West said she plans to donate the money from her small claims win to the Vermont chapter of the American Civil Liberties Union (ACLU), and that she hopes her case inspires others.

“Even if all this does is get people to use better passwords, or go to the library, or to tell a company, ‘No, that’s not not good enough, you need to do better,’ that would be a good thing,” West said. “I wanted to show that there are constructive ways to seek redress of grievances about lots of different things, which makes me happy. I was willing to do the work and go to court. I look at this like an opportunity to educate and inform yourself, and realize there is a step you can take beyond just rending of garments and gnashing of teeth.”

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AndrewTerry
62 days ago
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Brackley (UK)
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Router Vulnerability and the VPNFilter Botnet

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On May 25, the FBI asked us all to reboot our routers. The story behind this request is one of sophisticated malware and unsophisticated home-network security, and it's a harbinger of the sorts of pervasive threats ­ from nation-states, criminals and hackers ­ that we should expect in coming years.

VPNFilter is a sophisticated piece of malware that infects mostly older home and small-office routers made by Linksys, MikroTik, Netgear, QNAP and TP-Link. (For a list of specific models, click here.) It's an impressive piece of work. It can eavesdrop on traffic passing through the router ­ specifically, log-in credentials and SCADA traffic, which is a networking protocol that controls power plants, chemical plants and industrial systems ­ attack other targets on the Internet and destructively "kill" its infected device. It is one of a very few pieces of malware that can survive a reboot, even though that's what the FBI has requested. It has a number of other capabilities, and it can be remotely updated to provide still others. More than 500,000 routers in at least 54 countries have been infected since 2016.

Because of the malware's sophistication, VPNFilter is believed to be the work of a government. The FBI suggested the Russian government was involved for two circumstantial reasons. One, a piece of the code is identical to one found in another piece of malware, called BlackEnergy, that was used in the December 2015 attack against Ukraine's power grid. Russia is believed to be behind that attack. And two, the majority of those 500,000 infections are in Ukraine and controlled by a separate command-and-control server. There might also be classified evidence, as an FBI affidavit in this matter identifies the group behind VPNFilter as Sofacy, also known as APT28 and Fancy Bear. That's the group behind a long list of attacks, including the 2016 hack of the Democratic National Committee.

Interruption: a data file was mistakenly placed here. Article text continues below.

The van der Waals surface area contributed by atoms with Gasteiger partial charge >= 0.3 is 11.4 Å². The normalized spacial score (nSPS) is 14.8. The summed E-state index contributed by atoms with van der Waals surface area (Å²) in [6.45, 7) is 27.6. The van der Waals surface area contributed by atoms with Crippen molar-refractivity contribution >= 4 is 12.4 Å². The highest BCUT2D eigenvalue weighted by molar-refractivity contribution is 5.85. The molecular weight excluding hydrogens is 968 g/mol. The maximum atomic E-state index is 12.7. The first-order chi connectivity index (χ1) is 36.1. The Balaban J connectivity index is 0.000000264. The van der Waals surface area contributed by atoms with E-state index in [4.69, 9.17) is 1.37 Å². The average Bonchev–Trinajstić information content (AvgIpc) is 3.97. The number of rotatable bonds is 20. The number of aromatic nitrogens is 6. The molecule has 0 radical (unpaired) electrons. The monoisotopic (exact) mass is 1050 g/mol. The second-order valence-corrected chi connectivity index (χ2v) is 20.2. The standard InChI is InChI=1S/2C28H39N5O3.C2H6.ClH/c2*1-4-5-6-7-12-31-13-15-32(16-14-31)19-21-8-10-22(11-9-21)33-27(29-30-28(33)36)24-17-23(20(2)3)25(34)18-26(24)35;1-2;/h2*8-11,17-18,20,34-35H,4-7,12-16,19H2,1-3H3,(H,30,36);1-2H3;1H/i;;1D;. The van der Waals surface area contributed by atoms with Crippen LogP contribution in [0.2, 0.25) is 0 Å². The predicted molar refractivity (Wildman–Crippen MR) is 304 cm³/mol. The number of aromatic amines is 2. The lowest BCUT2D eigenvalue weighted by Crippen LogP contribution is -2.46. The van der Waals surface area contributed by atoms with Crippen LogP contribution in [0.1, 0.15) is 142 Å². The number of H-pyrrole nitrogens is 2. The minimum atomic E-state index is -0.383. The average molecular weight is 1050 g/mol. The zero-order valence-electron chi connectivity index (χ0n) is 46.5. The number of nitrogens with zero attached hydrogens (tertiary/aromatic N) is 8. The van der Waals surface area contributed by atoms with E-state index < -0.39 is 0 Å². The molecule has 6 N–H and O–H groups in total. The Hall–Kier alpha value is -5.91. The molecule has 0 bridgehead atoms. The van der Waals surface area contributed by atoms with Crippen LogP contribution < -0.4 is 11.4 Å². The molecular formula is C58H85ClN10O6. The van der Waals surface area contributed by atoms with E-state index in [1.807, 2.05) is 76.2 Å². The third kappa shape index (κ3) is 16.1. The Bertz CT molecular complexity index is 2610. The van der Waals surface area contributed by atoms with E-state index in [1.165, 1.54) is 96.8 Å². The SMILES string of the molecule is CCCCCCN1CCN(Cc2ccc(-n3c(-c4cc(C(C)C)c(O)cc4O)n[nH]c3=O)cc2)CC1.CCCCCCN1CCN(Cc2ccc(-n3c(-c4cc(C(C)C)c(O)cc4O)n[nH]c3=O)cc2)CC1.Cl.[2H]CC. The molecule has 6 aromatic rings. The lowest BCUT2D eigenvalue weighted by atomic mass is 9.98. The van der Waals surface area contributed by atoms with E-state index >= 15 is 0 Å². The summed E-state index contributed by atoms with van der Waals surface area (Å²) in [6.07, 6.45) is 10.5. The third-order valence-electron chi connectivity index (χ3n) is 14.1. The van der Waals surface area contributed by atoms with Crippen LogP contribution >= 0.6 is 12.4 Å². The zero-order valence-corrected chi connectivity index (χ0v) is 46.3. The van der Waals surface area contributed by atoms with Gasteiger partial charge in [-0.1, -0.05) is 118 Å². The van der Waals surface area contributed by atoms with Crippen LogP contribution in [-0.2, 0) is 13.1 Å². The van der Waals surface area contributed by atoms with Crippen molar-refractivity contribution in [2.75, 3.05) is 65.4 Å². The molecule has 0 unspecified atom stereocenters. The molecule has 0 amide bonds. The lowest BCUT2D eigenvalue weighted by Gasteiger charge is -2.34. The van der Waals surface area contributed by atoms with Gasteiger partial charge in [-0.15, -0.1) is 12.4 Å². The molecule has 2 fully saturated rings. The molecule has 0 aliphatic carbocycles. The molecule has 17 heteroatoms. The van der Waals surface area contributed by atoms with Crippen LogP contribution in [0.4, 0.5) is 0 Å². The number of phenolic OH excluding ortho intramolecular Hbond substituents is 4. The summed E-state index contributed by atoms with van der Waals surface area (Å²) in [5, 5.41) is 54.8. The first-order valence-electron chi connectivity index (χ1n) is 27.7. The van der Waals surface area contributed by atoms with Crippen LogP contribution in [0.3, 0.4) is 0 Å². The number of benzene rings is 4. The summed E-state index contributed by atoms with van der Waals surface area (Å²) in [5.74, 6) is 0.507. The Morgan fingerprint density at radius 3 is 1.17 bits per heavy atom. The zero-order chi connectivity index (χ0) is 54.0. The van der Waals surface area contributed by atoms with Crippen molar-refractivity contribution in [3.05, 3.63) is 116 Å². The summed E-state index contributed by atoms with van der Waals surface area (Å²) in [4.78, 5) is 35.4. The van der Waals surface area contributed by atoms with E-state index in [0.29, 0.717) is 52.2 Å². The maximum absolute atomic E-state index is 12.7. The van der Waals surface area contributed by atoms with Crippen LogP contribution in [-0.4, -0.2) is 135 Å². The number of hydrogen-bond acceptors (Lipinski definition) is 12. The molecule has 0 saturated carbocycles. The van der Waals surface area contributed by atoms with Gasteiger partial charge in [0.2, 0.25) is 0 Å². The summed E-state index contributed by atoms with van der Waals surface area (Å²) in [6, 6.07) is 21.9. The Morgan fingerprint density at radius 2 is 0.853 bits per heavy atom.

Two companies, Cisco and Symantec, seem to have been working with the FBI during the past two years to track this malware as it infected ever more routers. The infection mechanism isn't known, but we believe it targets known vulnerabilities in these older routers. Pretty much no one patches their routers, so the vulnerabilities have remained, even if they were fixed in new models from the same manufacturers.

On May 30, the FBI seized control of toknowall.com, a critical VPNFilter command-and-control server. This is called "sinkholing," and serves to disrupt a critical part of this system. When infected routers contact toknowall.com, they will no longer be contacting a server owned by the malware's creators; instead, they'll be contacting a server owned by the FBI. This doesn't entirely neutralize the malware, though. It will stay on the infected routers through reboot, and the underlying vulnerabilities remain, making the routers susceptible to reinfection with a variant controlled by a different server.

If you want to make sure your router is no longer infected and cannot be reinfected, you need to do more than reboot your router, the FBI's warning notwithstanding. You need to reset the router to its factory settings. That means you need to reconfigure it for your network, which can be a pain if you're not sophisticated in these matters. If you want to make sure your router cannot be reinfected, you need to update the firmware with any security patches from the manufacturer. This is harder to do and may strain your technical capabilities, though it's ridiculous that routers don't automatically download and install firmware updates on their own. Some of these models probably do not even have security patches available. Honestly, the best thing to do if you have one of the vulnerable models is to throw it away and get a new one. (Your ISP will probably send you a new one free if you claim that it's not working properly. And you should have a new one, because if your current one is on the list, it's at least 10 years old.)

So if it won't clear out the malware, why is the FBI asking us to reboot our routers? It's mostly just to get a sense of how bad the problem is. The FBI now controls toknowall.com. When an infected router gets rebooted, it connects to that server to get fully reinfected, and when it does, the FBI will know. Rebooting will give it a better idea of how many devices out there are infected.

Should you do it? It can't hurt.

Internet of Things malware isn't new. The 2016 Mirai botnet, for example, created by a lone hacker and not a government, targeted vulnerabilities in Internet-connected digital video recorders and webcams. Other malware has targeted Internet-connected thermostats. Lots of malware targets home routers. These devices are particularly vulnerable because they are often designed by ad hoc teams without a lot of security expertise, stay around in networks far longer than our computers and phones, and have no easy way to patch them.

It wouldn't be surprising if the Russians targeted routers to build a network of infected computers for follow-on cyber operations. I'm sure many governments are doing the same. As long as we allow these insecure devices on the Internet ­ and short of security regulations, there's no way to stop them ­ we're going to be vulnerable to this kind of malware.

And next time, the command-and-control server won't be so easy to disrupt.

This essay previously appeared in the Washington Post

EDITED TO ADD: The malware is more capable than we previously thought.

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AndrewTerry
65 days ago
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Brackley (UK)